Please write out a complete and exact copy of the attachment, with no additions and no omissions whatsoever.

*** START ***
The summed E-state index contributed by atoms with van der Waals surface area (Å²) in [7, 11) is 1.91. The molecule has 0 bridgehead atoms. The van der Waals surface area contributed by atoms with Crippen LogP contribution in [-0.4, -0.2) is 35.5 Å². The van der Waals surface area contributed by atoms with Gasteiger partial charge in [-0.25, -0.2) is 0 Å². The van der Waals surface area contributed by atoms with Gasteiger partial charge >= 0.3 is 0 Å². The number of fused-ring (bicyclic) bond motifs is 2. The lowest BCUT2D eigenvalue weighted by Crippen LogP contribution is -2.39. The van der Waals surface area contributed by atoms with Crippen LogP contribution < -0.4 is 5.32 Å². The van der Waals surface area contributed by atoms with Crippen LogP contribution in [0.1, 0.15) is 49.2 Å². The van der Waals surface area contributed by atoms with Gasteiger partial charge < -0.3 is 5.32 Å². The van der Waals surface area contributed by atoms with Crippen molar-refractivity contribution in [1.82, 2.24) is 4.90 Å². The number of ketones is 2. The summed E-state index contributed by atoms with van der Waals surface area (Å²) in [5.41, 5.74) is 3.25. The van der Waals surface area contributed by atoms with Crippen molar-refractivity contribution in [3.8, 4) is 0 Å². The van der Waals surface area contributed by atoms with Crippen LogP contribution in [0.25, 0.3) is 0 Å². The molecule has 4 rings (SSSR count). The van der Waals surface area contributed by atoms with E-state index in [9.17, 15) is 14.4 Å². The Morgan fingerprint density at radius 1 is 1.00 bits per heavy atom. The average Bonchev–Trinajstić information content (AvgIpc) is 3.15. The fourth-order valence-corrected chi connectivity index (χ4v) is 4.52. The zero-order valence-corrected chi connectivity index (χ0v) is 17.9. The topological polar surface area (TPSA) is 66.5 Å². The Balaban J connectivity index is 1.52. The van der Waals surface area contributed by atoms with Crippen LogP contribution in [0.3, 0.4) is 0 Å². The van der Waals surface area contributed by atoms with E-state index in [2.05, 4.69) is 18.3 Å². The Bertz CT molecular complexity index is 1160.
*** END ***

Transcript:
The summed E-state index contributed by atoms with van der Waals surface area (Å²) in [7, 11) is 1.91. The molecule has 0 bridgehead atoms. The van der Waals surface area contributed by atoms with Crippen LogP contribution in [-0.4, -0.2) is 35.5 Å². The van der Waals surface area contributed by atoms with Gasteiger partial charge in [-0.25, -0.2) is 0 Å². The van der Waals surface area contributed by atoms with Gasteiger partial charge >= 0.3 is 0 Å². The number of fused-ring (bicyclic) bond motifs is 2. The lowest BCUT2D eigenvalue weighted by Crippen LogP contribution is -2.39. The van der Waals surface area contributed by atoms with Crippen LogP contribution < -0.4 is 5.32 Å². The van der Waals surface area contributed by atoms with Crippen LogP contribution in [0.1, 0.15) is 49.2 Å². The van der Waals surface area contributed by atoms with Gasteiger partial charge < -0.3 is 5.32 Å². The van der Waals surface area contributed by atoms with Crippen molar-refractivity contribution in [1.82, 2.24) is 4.90 Å². The number of ketones is 2. The summed E-state index contributed by atoms with van der Waals surface area (Å²) in [5.41, 5.74) is 3.25. The van der Waals surface area contributed by atoms with Crippen molar-refractivity contribution in [3.8, 4) is 0 Å². The van der Waals surface area contributed by atoms with Crippen LogP contribution in [0.25, 0.3) is 0 Å². The molecule has 4 rings (SSSR count). The van der Waals surface area contributed by atoms with E-state index in [9.17, 15) is 14.4 Å². The Morgan fingerprint density at radius 1 is 1.00 bits per heavy atom. The average Bonchev–Trinajstić information content (AvgIpc) is 3.15. The fourth-order valence-corrected chi connectivity index (χ4v) is 4.52. The zero-order valence-corrected chi connectivity index (χ0v) is 17.9. The topological polar surface area (TPSA) is 66.5 Å². The Balaban J connectivity index is 1.52. The van der Waals surface area contributed by atoms with Crippen LogP contribution in [0.3, 0.4) is 0 Å². The van der Waals surface area contributed by atoms with E-state index in [2.05, 4.69) is 18.3 Å². The Bertz CT molecular complexity index is 1160.